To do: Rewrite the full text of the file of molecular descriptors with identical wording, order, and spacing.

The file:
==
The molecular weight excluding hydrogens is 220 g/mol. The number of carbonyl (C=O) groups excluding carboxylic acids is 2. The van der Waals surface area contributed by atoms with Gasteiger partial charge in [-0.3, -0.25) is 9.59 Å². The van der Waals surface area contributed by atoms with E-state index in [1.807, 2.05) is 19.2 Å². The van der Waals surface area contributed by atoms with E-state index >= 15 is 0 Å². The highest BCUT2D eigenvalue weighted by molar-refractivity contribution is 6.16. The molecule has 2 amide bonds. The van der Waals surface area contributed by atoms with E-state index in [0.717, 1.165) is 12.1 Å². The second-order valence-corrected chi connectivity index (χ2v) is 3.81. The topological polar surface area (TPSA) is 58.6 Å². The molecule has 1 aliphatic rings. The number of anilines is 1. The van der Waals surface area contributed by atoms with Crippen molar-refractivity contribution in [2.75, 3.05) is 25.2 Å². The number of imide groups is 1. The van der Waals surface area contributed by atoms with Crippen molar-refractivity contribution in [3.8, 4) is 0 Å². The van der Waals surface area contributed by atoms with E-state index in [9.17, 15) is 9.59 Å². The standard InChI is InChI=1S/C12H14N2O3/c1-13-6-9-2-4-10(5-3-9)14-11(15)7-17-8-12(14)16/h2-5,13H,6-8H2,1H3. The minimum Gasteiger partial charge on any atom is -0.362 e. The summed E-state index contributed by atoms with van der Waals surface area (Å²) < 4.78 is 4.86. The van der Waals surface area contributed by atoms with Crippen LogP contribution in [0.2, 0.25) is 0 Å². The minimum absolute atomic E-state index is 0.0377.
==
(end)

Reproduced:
The molecular weight excluding hydrogens is 220 g/mol. The number of carbonyl (C=O) groups excluding carboxylic acids is 2. The van der Waals surface area contributed by atoms with Gasteiger partial charge in [-0.3, -0.25) is 9.59 Å². The van der Waals surface area contributed by atoms with E-state index in [1.807, 2.05) is 19.2 Å². The van der Waals surface area contributed by atoms with E-state index >= 15 is 0 Å². The highest BCUT2D eigenvalue weighted by molar-refractivity contribution is 6.16. The molecule has 2 amide bonds. The van der Waals surface area contributed by atoms with E-state index in [0.717, 1.165) is 12.1 Å². The second-order valence-corrected chi connectivity index (χ2v) is 3.81. The topological polar surface area (TPSA) is 58.6 Å². The molecule has 1 aliphatic rings. The number of anilines is 1. The van der Waals surface area contributed by atoms with Crippen molar-refractivity contribution in [2.75, 3.05) is 25.2 Å². The number of imide groups is 1. The van der Waals surface area contributed by atoms with Crippen molar-refractivity contribution in [3.8, 4) is 0 Å². The van der Waals surface area contributed by atoms with E-state index in [9.17, 15) is 9.59 Å². The standard InChI is InChI=1S/C12H14N2O3/c1-13-6-9-2-4-10(5-3-9)14-11(15)7-17-8-12(14)16/h2-5,13H,6-8H2,1H3. The minimum Gasteiger partial charge on any atom is -0.362 e. The summed E-state index contributed by atoms with van der Waals surface area (Å²) < 4.78 is 4.86. The van der Waals surface area contributed by atoms with Crippen LogP contribution in [0.2, 0.25) is 0 Å². The minimum absolute atomic E-state index is 0.0377.